As the title states, I´m going to start a new workout regime. I´ve read up about it and have come to the conclusion that i need to start off with mixed exercises. Since I do not have weights to work with, so I´ll have to get by by using my own weight for training.
This is my current plan:
Day 1: Start with the Couch to 5k plan. With some modifications, as I´ve been running abit this summer. So I´ll probably start off from week 2 or so of the 5k plan.
Day 2: Core exercises Like Pullups Pushups, situps, crunches, burpees and so forth. But I want to not focus on one muscle group so i need to work out a regime, which will do that for me.
Day 3: Couch to 5k.
Day 4: Core
Day 5: Stair exercises
Day 6: Rest
Day 7: Rest
Day 1: Core
Day 2: couch to 5k
Day 3: Core
Day 4: Couch to 5k
Day 5: Stairs
Day 6: Rest
Day 7: Rest
If someone could help me work out a good regime for the core workout, that would be much appreciated.
For one, C25k is supposed to be a three day per week program. Doing it twice probably won't work out too well. I just started it this week myself.
Shane has advised me to do C25k Every Monday, Wed, And Friday, and do Convict Conditioning (A body weight program) every Tues and Thurs for strength training. Seems to be a pretty solid plan for beginners and I think it would help you just as much. :)
I recommended that routine because C25K runs three days a week and the beginning routine of Convict Conditioning runs two days a week. If you are completely untrained, unathletic, and lack time, it's a good way to begin. Psychologically, it doesn't take a lot of time out of your day (about 30-45 minutes), and you make good gains fast. Both excellent for motivation. Physically, neither program is run to failure. Meaning, you'll be able to go about your day without kicking your own ass back onto the couch.
The other reason is, both programs scale. That is, once you've finished with C25K, if you want to progress in distance running, there's 10k, half-marathon, and marathon programs for beginners. You never really get done with Convict Conditioning. I would consider completing C25K and achieving step 5 on each of the six Convict Conditioning exercises as a base fitness level, before stepping off onto bigger and better programs (as a reference, this will place you on par, physically fit wise, with a basically trained U.S. Marine).
Once you're able to run three miles with no issues, and move your body around in space without significant effort, you're ready. Ready for what, I don't know. You'll need to come up with new goals then. But, those two programs run concurrently, will give you a base line of endurance and strength (muscular and joint) to start just about anything you want.
Thing is I can run 2 kilometres with out breaking a sweat. So thats why I wanted to turn the C25K into a more difficult task. But to keep it as a more like Cardio work out, assuming that is even needed.
Wait im acctually looking for is to gain strength, cause I would like to start parkouring. At some point in the future.
If you need more information to help me structurize my work out, let me know.
Parkouring sounds cool.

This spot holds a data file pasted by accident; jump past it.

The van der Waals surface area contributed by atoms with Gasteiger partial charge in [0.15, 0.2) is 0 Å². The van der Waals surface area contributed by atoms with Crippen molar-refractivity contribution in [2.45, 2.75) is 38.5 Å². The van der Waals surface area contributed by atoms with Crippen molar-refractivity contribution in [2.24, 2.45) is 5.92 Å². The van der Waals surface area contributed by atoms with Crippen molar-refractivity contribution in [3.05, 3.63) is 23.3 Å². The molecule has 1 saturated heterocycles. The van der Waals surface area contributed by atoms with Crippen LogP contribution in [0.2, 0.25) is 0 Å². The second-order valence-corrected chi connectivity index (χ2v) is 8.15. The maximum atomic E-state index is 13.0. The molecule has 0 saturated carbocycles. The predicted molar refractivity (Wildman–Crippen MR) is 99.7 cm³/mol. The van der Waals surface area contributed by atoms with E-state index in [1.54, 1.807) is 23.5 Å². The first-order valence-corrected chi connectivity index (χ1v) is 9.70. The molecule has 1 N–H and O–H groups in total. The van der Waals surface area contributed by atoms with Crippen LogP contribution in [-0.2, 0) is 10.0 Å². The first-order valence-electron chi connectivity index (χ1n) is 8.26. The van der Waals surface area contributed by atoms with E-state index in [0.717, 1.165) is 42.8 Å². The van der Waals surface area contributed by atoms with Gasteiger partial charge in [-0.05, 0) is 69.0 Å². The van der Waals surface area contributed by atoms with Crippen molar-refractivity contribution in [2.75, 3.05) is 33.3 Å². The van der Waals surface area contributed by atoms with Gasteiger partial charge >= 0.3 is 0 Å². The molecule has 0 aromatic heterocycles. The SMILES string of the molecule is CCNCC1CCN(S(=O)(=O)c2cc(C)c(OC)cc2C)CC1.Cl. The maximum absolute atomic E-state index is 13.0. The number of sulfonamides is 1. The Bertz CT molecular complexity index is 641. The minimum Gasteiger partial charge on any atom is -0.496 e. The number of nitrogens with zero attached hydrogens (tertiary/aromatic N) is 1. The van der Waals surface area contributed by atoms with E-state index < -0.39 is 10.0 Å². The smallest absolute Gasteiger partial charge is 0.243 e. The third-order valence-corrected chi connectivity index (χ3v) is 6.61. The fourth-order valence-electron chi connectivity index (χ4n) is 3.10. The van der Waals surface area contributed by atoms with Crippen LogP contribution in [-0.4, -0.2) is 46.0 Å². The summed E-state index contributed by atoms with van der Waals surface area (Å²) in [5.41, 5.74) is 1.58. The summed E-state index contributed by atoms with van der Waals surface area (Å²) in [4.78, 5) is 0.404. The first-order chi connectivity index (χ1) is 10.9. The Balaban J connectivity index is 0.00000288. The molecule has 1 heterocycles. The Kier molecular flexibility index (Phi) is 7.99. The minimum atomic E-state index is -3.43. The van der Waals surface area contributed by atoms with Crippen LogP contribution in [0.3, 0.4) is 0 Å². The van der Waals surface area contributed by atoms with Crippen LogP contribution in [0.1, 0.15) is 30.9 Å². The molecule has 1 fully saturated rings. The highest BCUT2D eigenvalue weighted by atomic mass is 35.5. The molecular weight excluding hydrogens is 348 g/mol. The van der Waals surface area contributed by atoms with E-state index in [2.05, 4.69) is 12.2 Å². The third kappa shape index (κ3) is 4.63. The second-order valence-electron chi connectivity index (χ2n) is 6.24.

Thing is I can run 2 kilometres with out breaking a sweat.
The human body needs about 3.2 kilometers before it warms up, after that, you can run at your pace until you fall over dead. Once you finish C25K, start running your 5k with fartleks . Jog five telephone poles, run one. Progress until you can run one telephone pole for every one you jog.
For your bodyweight workouts, I still suggest working on the Convict Conditioning program with a diversion after some of the steps:
Pushups - hit step five (full pushups), then reset and run the routine through again with explosive/plyometric movements (hand clap pushups). Once you can perform hand clap push ups; work on getting your feet off the ground, then toe touch push ups, then Aztec pushups.
Pullups - Instead of progressing to one armed pullups after step five (full pullups), progress towards "muscle ups". Once you get there, find a gymnast to teach you kips and double glides.
Squats - Instead of progressing towards one legged squat after step six (close squats), start working on plyo work; squat jumps, box jumps, standing broad jumps. Ever higher, ever farther.
Hanging Leg Raises - After step ten, work on toe touches then "college boy rolls".
Bridges - After step ten, get that gymnast to teach you hand springs and flips.
Hand stand push ups - After step five (handstand push up) work on hand balancing; unsupported handstands, hand walking, hand walking up and down stairs.
So, that's about a years worth of work. Personally I wouldn't wait that long to get started on parkour. Once you finish C25k and have a solid base of bodyweight work (at least step five on all the exercises); learn your basic vaults, drops, rolls, climbs and under bars. Then have at it. You can incorporate those into your fartlek routine; when you're running flat out, run in a straight line over and under obstacles, when you jog, be lazy and go around stuff.
Sadly I don´t, thats why I´m trying to make it so that I use my bodyweight for training.
English isn't his first language.
If it's being done to you, yes, if you are the one doing it, no.
Heh, thanks for the clarification Jess. Also yeah, english is not my first language, like Shane here said.
Totally missed the twerking remark at first.